Rising In A Newness Of Life – Regeneration

, posted by A.M. Mallett

“Therefore we are buried with him by baptism into death: that like as Christ was raised up from the dead by the glory of the Father, even so we also should walk in newness of life.” (Ro 6:4 AV)

That perpetual battle popped up again today. This is one of those struggles between Calvinists and the rest of the Body of Christ that will never cease until the sound of the Trump. When are men regenerated? Before faith or after? Before rising in newness of life or after the old man and his foul deeds is buried? I cannot understand the mind that states the old man is regenerated before faith is evidenced and a new creation (which is what being regenerated refers to) rises in Christ. It makes faith of absolutely no consequence to being born again or saved. Of course our Calvinist friends attempt to separate being born again from being saved but they do so out of a philosophical construct rather than clear scripture. In effect, Calvinists must defend the unscriptural notion of two separate regenerations, one creating a “new old man” and a second regeneration, a new creation, rising out the death of the old man. In a discussion earlier today, a Calvinist fellow suggested that this rising as a new creation, this walking in newness of life following the death and burial of the old man was not being created new or regenerated but was a process of sanctification. While I do not doubt an on-going sanctification as a work of the Holy Spirit in every believer’s life, at some point one has to acknowledge there is a newness of life following a death. To regenerate is not to kill but to make new, to recreate.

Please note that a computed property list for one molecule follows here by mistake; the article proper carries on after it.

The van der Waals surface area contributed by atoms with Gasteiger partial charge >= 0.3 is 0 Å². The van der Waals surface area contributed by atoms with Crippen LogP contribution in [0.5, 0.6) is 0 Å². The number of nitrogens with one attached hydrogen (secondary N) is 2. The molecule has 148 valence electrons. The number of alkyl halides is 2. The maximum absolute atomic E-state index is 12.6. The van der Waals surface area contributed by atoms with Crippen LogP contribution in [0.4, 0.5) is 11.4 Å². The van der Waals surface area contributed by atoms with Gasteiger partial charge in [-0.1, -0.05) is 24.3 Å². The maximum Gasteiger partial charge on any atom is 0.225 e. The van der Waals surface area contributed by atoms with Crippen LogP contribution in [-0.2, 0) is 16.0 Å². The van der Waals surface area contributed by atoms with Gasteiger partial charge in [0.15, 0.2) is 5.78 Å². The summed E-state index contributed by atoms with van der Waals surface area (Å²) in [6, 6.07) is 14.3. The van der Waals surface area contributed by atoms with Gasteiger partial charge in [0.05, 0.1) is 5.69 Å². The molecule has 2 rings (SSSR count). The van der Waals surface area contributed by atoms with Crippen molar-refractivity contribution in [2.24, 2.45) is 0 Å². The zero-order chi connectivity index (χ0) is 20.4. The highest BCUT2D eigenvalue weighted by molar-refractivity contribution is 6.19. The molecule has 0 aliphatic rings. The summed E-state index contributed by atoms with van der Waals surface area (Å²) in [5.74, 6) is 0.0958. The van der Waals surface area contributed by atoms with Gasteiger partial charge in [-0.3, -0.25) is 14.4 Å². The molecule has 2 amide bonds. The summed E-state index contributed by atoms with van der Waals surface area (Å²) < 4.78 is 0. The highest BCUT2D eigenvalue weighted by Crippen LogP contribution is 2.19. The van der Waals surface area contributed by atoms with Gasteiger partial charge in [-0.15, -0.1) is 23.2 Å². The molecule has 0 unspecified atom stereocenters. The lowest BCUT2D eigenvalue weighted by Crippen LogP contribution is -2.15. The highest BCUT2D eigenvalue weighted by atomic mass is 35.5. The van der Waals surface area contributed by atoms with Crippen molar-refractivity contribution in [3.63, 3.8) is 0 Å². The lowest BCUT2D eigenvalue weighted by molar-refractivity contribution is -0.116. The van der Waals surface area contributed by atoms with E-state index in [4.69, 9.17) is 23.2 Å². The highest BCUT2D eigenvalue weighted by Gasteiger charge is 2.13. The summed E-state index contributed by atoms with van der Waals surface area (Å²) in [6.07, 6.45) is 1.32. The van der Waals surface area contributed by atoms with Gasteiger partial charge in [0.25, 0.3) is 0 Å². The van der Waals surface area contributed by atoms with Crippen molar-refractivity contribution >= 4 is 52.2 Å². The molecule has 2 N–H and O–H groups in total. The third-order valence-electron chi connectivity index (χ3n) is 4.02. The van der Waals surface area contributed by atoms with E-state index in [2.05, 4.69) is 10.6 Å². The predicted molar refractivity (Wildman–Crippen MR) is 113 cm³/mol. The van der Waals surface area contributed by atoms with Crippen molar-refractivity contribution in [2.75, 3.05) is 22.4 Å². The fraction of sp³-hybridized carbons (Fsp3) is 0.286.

Paul uses the expression “walk in newness of life” to proclaim the Christian expectation in opposition to the charge of antinomianism. We are to be who we are, new creatures in Christ, born again with the Spirit of God as our guiding light. The passage noted above is not suggesting we will become something new at some point down the road. No, it is an admonishment to become what we are, to bring our condition in Christ at par with our position in Christ. We are already new creations in Christ and God Forbid, as the Apostle put it, that sin should be our norm, our desire or what gives cause to our thoughts and actions. Sinful is not who we are. We are the Righteousness of God by being in Christ and submissive to the desires of the Holy Spirit. We became new creations when that old man of ours, full of sin and deeds uncountable, was put to death through our faith in the LORD Jesus Christ and we rose out of that grave as something new, something not held by our sinful past and one with the LORD instead of enslaved to sinful desire.

A.M. Mallett